Political Items in Worthopedia, Part IV

A reproduction pitcher featuring George Washington and Benjamin Franklin
Theodore Roosevelt embroidered flag photo frame, c. 1908
A signed baseball by President Jimmy Carter
A signed baseball by President Ronald Reagan
A set of 17 campaign buttons from Nixon to Clinton
Bronze Plaque of Theodore Roosevelt, c. 1920

This is a fourth in a series of identifying interesting political and historical americana items in our own Worthopedia. With over 300 auction companies providing items from past auctions and from Worthologists and individuals contributing also, there is bound to be some interesting items to review. As always the links for each item will appear collectively below.

We’re starting off with a very colorful, hand embroidered set of flags of American Allies that includes a photo of President Theodore Roosevelt. The empty space in the center was traditionally reserved for a photo of a serviceman who would then send it home. Auctioned by Freeman’s, but didn’t sell.

Couldn’t help including this bronze plaque featuring a profile of President Theodore Roosevelt by the American artist James Earle Fraser about 1920. Auctioned by Ivey-Selkirk Auctioneers for $225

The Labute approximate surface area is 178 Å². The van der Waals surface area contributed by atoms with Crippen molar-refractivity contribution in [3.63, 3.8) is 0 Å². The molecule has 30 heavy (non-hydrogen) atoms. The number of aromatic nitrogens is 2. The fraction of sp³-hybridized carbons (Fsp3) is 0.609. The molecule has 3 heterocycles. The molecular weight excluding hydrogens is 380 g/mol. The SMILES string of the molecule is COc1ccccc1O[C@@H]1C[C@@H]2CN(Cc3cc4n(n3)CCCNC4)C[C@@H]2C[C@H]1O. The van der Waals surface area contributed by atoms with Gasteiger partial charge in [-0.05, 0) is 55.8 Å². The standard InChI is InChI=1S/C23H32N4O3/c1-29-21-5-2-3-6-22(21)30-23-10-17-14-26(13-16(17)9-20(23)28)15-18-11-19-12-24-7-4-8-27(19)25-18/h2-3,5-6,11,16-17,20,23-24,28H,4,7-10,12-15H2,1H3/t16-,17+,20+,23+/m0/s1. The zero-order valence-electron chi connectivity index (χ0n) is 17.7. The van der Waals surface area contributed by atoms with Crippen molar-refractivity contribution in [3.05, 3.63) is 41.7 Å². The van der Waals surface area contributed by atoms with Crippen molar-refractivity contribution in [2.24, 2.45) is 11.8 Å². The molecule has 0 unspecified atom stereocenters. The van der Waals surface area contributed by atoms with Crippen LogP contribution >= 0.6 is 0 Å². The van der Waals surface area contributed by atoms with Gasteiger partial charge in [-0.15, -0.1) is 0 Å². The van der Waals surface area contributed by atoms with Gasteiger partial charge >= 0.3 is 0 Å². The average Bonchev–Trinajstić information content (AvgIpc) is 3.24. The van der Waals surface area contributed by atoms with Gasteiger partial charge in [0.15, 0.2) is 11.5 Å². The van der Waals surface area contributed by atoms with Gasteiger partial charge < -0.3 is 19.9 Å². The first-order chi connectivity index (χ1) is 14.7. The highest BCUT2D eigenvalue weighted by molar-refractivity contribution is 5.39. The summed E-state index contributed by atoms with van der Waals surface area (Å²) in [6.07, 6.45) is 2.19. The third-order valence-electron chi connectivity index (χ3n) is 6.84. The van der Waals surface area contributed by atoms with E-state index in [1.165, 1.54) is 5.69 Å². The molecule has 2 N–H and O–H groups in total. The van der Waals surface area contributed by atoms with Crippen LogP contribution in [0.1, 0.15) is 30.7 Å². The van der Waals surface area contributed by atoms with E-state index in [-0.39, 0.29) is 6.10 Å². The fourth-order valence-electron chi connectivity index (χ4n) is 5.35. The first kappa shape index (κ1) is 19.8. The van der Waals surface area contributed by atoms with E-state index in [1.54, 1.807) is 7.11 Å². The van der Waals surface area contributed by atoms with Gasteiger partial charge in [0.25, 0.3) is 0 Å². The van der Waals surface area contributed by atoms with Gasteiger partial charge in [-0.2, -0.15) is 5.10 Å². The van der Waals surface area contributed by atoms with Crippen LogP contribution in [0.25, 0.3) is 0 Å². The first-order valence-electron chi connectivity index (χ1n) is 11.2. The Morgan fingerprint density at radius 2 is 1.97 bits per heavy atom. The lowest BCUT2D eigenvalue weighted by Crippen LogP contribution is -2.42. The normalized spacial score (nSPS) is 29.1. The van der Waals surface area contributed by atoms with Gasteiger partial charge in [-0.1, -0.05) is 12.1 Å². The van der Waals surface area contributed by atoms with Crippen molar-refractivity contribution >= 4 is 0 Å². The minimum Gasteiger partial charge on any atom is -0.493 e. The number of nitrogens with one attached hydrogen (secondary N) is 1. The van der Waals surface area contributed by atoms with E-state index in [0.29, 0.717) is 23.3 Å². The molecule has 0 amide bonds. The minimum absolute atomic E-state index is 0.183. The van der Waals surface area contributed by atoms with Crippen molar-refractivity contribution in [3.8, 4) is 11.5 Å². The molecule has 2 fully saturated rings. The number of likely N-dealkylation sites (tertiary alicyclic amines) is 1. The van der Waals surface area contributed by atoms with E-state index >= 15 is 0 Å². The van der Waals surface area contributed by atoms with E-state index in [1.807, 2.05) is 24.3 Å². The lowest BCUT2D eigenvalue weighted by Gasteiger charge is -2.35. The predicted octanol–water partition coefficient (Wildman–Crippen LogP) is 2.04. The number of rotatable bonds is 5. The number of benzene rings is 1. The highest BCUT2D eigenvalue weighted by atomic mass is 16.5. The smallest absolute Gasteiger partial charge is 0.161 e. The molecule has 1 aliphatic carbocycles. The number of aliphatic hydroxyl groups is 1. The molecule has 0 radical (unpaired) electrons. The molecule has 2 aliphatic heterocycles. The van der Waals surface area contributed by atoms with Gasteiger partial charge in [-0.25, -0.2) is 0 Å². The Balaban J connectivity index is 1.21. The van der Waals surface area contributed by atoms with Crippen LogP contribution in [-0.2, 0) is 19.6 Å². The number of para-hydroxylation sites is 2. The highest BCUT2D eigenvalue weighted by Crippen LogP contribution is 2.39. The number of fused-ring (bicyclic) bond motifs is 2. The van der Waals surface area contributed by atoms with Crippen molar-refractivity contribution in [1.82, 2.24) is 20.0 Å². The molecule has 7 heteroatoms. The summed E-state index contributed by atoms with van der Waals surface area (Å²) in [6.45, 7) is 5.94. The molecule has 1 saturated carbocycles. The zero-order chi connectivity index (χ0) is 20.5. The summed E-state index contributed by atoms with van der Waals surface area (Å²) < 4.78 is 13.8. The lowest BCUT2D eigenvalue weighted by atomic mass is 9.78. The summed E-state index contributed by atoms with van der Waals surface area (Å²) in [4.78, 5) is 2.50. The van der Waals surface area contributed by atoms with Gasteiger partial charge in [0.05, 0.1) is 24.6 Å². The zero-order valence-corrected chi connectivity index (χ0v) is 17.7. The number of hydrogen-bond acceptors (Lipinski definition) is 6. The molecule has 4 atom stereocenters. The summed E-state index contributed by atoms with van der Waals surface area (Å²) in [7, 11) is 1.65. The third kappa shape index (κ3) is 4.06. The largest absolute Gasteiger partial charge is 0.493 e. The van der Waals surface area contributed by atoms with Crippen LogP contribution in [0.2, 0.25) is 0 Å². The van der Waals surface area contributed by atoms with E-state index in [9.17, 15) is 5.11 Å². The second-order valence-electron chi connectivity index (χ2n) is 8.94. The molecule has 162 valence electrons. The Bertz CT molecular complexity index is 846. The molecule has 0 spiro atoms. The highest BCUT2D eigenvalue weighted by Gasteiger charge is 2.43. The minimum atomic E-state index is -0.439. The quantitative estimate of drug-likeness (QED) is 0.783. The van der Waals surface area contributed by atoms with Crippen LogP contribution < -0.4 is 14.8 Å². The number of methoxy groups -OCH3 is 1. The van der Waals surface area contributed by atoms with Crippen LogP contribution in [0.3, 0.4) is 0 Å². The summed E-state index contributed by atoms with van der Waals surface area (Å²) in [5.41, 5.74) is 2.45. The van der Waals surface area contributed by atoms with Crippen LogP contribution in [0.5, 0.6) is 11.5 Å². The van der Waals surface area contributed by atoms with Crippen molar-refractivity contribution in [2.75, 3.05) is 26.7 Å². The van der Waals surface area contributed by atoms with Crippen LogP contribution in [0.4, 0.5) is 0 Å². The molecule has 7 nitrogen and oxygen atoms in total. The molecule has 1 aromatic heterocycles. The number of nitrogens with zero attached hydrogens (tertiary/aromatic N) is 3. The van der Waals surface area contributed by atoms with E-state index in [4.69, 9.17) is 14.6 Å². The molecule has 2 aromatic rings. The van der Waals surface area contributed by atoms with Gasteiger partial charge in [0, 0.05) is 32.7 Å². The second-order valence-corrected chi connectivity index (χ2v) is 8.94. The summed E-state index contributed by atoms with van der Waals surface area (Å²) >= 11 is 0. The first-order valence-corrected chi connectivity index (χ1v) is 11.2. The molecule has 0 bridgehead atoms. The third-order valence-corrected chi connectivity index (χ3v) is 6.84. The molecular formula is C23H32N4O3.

Always fun is a collection of 17 political buttons from Richard Nixon to Ross Perot to George Wallace. There is a button here to satisfy any political persuasion. Auctioned by Proxibid for a total of $17.

Since it’s springtime, how about a baseball autographed by President Ronald Reagan formerly owned by a former Secret Service agent. Auctioned by Proxibid for $110.

Well, why not, how about a nice baseball autographed by President Jimmy Carter owned by the same former Secret Service agent. This way we’ll create our own bipartisan spirit in the name of sports. Auctioned by Proxibid for only $60. So much for bipartisanship.

This is a very nice pitcher featuring the image of President George Washington on one side and Benjamin Franklin on the other. That’s an unusual coupling. It is listed by Freeman’s as a reproduction so that may be why it didn’t sell.


Political items in Worthopedia: Part I Part II Part III

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